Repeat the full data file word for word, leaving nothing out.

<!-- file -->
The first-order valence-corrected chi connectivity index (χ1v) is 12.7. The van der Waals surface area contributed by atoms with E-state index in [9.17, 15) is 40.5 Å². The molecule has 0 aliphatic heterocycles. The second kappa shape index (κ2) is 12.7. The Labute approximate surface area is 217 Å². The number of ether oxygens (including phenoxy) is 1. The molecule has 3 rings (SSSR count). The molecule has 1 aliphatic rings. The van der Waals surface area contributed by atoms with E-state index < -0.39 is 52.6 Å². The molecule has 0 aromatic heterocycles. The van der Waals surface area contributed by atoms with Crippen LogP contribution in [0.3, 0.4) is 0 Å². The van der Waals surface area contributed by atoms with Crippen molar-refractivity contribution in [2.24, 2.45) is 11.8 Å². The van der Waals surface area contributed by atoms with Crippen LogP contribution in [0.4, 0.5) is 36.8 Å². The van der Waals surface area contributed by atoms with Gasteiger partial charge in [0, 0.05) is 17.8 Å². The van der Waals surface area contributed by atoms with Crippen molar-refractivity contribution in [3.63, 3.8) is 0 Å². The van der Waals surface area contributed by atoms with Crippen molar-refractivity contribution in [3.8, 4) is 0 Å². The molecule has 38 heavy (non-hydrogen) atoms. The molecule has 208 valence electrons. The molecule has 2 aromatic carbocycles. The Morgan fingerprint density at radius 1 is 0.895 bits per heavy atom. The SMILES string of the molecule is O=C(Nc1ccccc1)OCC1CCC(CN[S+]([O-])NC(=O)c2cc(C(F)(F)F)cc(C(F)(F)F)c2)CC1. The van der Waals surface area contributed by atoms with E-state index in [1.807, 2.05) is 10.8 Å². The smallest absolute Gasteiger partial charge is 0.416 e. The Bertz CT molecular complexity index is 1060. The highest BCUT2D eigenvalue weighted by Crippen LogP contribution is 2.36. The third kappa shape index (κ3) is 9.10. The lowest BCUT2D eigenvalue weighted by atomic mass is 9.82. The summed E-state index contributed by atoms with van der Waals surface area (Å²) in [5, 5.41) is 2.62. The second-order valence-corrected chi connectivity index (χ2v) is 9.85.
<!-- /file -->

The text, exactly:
The first-order valence-corrected chi connectivity index (χ1v) is 12.7. The van der Waals surface area contributed by atoms with E-state index in [9.17, 15) is 40.5 Å². The molecule has 0 aliphatic heterocycles. The second kappa shape index (κ2) is 12.7. The Labute approximate surface area is 217 Å². The number of ether oxygens (including phenoxy) is 1. The molecule has 3 rings (SSSR count). The molecule has 1 aliphatic rings. The van der Waals surface area contributed by atoms with E-state index < -0.39 is 52.6 Å². The molecule has 0 aromatic heterocycles. The van der Waals surface area contributed by atoms with Crippen LogP contribution in [0.3, 0.4) is 0 Å². The van der Waals surface area contributed by atoms with Crippen molar-refractivity contribution in [2.24, 2.45) is 11.8 Å². The van der Waals surface area contributed by atoms with Crippen LogP contribution in [0.4, 0.5) is 36.8 Å². The van der Waals surface area contributed by atoms with Gasteiger partial charge in [0, 0.05) is 17.8 Å². The van der Waals surface area contributed by atoms with Crippen molar-refractivity contribution in [3.63, 3.8) is 0 Å². The van der Waals surface area contributed by atoms with Crippen molar-refractivity contribution in [3.8, 4) is 0 Å². The molecule has 38 heavy (non-hydrogen) atoms. The molecule has 208 valence electrons. The molecule has 2 aromatic carbocycles. The Morgan fingerprint density at radius 1 is 0.895 bits per heavy atom. The SMILES string of the molecule is O=C(Nc1ccccc1)OCC1CCC(CN[S+]([O-])NC(=O)c2cc(C(F)(F)F)cc(C(F)(F)F)c2)CC1. The van der Waals surface area contributed by atoms with E-state index in [1.807, 2.05) is 10.8 Å². The smallest absolute Gasteiger partial charge is 0.416 e. The Bertz CT molecular complexity index is 1060. The highest BCUT2D eigenvalue weighted by Crippen LogP contribution is 2.36. The third kappa shape index (κ3) is 9.10. The lowest BCUT2D eigenvalue weighted by atomic mass is 9.82. The summed E-state index contributed by atoms with van der Waals surface area (Å²) in [5, 5.41) is 2.62. The second-order valence-corrected chi connectivity index (χ2v) is 9.85.